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Category: Art related

JR street art: so very fucking cool

Street art over the past couple of years seems to have become very mainstream and therefore has lost a lot of its appeal. There was something so rebellious and so under-the-radar about it once that has now been lost to Urban Outfitters and the like. One “street artist” (I don’t think that title can fully appropriate his work) in particular, however, is changing the typical Banksy game.

(below) Meet JR: a French guy street artist who just won the TED 2011 prize for “changing the world”.

His “street art” blows other street art out of the  water. Using a 50mm camera he found on the Paris metro as a teenager, JR sends humanitarian messages by pasting huge, “as big as one’s house” portraits he took of individuals in public places. His most famous? The Israeli/Palestinian wall, where he displayed images of goofy-looking Palestinians right next to goofy-looking Israelis. The project is called ‘Face2Face’.

"Face2Face" series on Palestine/Israeli border

"Face2Face" series on the Palestine/Israeli border

Banksy tagged the wall too, so I have to give credit where credit is due. But JR seems to make a more humanitarian, engaging statement with his art by using the the war-engaged civilians as his subjects. The beauty of this project is that he makes each individual so identifiably unidentifiable. Photos of Palestinian taxi drivers next to Israeli ones,  in the public eye, up on the very wall that was built to divide such “different” groups of people– and yet, not one person was able to tell the difference between a Palestinian and an Israeli by looking at the huge photographs.

The other beautiful part of the photographs, too, is that they are so very light-hearted, and placed on such a dense and heavy symbol of hate.  I guess one could say the photos ‘Kill (the viewer) with kindness’.

"Face2Face" series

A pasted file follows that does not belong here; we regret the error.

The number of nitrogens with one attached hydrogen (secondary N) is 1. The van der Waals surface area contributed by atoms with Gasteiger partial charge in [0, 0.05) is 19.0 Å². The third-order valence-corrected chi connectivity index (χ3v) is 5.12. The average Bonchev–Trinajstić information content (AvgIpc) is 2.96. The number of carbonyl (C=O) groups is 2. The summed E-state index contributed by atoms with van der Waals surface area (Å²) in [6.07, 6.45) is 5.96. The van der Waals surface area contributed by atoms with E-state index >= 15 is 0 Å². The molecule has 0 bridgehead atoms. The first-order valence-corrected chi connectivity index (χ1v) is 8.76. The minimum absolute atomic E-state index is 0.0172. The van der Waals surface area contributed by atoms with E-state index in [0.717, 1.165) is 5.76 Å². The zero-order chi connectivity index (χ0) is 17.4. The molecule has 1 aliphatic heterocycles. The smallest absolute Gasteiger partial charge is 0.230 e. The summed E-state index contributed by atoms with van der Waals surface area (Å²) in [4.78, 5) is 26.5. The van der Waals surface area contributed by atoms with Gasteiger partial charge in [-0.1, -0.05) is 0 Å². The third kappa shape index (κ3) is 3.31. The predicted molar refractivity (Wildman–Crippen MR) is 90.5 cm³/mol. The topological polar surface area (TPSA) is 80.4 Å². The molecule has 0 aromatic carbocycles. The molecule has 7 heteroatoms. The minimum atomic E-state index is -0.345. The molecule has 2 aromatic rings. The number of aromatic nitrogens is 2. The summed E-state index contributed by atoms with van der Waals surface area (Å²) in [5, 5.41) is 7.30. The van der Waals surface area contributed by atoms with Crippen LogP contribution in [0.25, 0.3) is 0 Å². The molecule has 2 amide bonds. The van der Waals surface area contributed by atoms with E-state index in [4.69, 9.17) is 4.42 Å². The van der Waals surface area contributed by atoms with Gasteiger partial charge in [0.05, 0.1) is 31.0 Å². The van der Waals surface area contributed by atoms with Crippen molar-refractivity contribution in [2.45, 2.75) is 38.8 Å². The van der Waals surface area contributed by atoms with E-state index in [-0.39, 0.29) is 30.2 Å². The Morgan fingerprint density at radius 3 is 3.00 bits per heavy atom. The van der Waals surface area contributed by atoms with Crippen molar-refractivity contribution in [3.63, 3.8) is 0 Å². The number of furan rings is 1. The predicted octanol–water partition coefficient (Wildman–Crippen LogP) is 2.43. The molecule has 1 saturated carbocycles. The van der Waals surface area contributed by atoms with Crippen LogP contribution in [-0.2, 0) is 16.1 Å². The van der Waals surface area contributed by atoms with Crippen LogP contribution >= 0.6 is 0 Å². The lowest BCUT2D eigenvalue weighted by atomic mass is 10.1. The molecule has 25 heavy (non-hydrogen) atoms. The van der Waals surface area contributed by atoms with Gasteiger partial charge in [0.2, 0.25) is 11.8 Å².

"Face2Face" series

The message he is sending reads loud and clear: The human race is united at core despite our nationalities and beliefs. We are all individual, silly, and beautiful people.

–A frown can be quickly dissolved by a smile, and yes, laughter is the best medicine, in my opinion.

To check out his TED speech, watch this:

JR also came to LA!  (whoop whoop– see below)



Hiroshi Sugimoto

I wanted to post something on a photographer I recently fell in love with all over again.

Japanese/American photographer Hiroshi Sugimoto knows how to take stunning photos.

'Baltic Sea Rugen', 1996, part of the 'Seascapes' series

His work, besides being visually stunning, also tickles the intellect. Sugimoto’s work often reflects his existentialist point of view, toyinh with concepts of perception and reality.

'North Atlantic Ocean, Cape Breton', 1996.

In his ‘Seascapes’ series, Sugimoto makes vastly different images of what appear to be the same oceanic horizon. Standing alone, the images are gorgeous, but collectively, they provoke a kind of heightened consciousness or awareness of something– existence, perception, — of “God”, maybe?

Sugimoto’s ‘Theatres’ series might be my favorite both visually and conceptually. He’s taken photos in different theatres from around the world of movies being projected onto enormous screens. Each photograph is literally a photograph of an entire movie– Sugimoto’s shutter literally stayed open for the entire duration of the film being screened.

'U.A. Walker, New York', 1978. Part of the 'Theatres' series.

Although these are really cool too.  Here are some images from his ‘Diorama’ series and from his ‘Portraits’ series– both series are photographs of inanimate  objects and representations from the Natural History Museum in NYC and Madame Tussaud’s wax museum looking entirely lifelike, begging the viewer to confront the concept of reality and non-reality.

'Earliest Human Relatives', 1994, Dioramas series

'Diana Princess of Wales', 1999, Portraits series

'Polar Bear', 1976, Dioramas series

'Fidel Castro', 1999, Portraits series

There are a lot more photographs I could post, but I won’t because I’m running out of time and am being a bad intern. If you’re still interested, check out his ‘Lightning Fields’ series for more gorgeous ‘graphs.



All I have to say is:

I’m not very articulate, partially because I’m tired and took melatonin about 45 minutes ago and also maybe because I fell completely off the blogging band-wagon, but the above statement is fairly articulate as it is. So that’s that.